The late George Martin will always be best remembered for his legendary work with The Beatles from 1962 to 1970, but the distinguished producer’s career hardly began or ended with the Fab Four. Among the most interesting professional relationships of Martin’s life was the one he had with brilliant, erratic comedian Peter Sellers. Martin produced numerous recordings for Sellers from the late 1950s to the mid-’60s, the very era during which Sellers was coming into his own as a performer and star. Spurred by his success as a cast member of radio’s anarchic The Goon Show, which aired on the BBC Home Service from 1951 to 1960, Sellers branched out with some innovative solo comedy recordings, including both songs and sketches, on the Parlophone label. Immaculately produced, these tracks showcase Sellers at his best, with the versatile comedian often playing multiple roles with ease. An early satire of rock music, “So Little Time,” has been cited by Michael McKean and Christopher Guest as an important early influence on Spinal Tap.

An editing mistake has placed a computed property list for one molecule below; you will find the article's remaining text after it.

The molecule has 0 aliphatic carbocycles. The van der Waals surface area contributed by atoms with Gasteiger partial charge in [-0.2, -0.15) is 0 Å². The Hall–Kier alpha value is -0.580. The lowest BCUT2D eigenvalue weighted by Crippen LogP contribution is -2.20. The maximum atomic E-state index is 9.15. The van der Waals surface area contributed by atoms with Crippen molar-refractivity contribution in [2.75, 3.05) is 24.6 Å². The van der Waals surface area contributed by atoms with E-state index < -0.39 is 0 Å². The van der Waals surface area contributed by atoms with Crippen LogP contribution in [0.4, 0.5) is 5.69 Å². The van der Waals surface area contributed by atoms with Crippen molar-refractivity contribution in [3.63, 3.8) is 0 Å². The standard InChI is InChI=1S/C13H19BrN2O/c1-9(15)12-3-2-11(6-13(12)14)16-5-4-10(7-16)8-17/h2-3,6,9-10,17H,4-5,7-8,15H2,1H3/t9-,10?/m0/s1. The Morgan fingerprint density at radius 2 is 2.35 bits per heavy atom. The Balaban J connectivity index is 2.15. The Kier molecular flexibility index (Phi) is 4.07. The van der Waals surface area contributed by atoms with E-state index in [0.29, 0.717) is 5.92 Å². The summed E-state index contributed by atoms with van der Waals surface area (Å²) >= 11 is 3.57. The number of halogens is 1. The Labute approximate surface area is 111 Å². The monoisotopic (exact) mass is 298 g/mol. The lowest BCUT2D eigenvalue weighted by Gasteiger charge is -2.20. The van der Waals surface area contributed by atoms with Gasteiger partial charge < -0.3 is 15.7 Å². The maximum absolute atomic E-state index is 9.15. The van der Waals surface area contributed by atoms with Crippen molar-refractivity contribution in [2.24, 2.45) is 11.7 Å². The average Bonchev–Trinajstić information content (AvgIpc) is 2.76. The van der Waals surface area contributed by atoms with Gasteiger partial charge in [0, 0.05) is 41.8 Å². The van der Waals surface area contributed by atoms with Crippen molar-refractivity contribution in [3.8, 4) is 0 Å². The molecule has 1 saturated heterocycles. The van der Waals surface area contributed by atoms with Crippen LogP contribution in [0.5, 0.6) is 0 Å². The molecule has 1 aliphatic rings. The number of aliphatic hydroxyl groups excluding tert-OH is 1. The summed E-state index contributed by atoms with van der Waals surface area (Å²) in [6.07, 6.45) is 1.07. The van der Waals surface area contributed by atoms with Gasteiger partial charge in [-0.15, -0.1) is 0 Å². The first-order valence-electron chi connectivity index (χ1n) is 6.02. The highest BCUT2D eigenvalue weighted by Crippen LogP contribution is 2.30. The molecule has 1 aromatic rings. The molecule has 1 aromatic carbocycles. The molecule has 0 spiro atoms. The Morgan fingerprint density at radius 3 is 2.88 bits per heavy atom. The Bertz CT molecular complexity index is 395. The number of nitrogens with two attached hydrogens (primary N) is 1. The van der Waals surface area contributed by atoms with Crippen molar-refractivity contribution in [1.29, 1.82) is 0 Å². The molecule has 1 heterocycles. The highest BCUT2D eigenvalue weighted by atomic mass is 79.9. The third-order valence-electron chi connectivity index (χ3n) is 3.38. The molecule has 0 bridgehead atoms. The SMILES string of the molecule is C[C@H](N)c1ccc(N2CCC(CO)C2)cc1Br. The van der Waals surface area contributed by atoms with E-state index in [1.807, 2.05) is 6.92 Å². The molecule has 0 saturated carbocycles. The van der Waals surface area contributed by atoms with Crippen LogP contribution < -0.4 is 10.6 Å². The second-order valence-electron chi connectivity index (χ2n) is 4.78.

Martin’s producing acumen can also be heard on “A Common Entrance,” a 1959 bit in which Sellers portrays a father looking for a good boarding school to which he can send his sensitive son.
When Sellers chose The Beatles themselves as satirical targets in 1964, producer Martin was right there with him. The comedian’s dark, utterly berserk take on “She Loves You,” done in the style of his title character from Dr. Strangelove, features the “Pilgrim’s Chorus” from Wagner’s Tannhäuser playing faintly in the background.
Sellers’ less sinister but still deconstructionist take on “A Hard Day’s Night,” again produced by Martin, was a Top 20 U.K. hit in December 1965. Reciting the lyrics in the manner of Laurence Olivier as Richard III, Sellers promoted the record with an appearance on a Granada television special called The Music Of Lennon & McCartney.
Sellers’ biggest hit on the U.K. charts, however, came in 1960 in the form of a flirty duet with Sophia Loren, his co-star in The Millionairess. Recorded at Abbey Road Studios with Martin at the helm, “Goodness Gracious Me” was a Top 5 smash. Sellers, soon to become romantically obsessed with Loren, was initially quite reluctant to record the sexy novelty song with the Italian actress. According to Roger Lewis’ The Life And Death Of Peter Sellers, it was Martin himself who “dragged” the comedian into the studio to record it on a Saturday morning. The producer had an uncanny sixth sense when it came to hit songs, and he wasn’t about to let this one get away.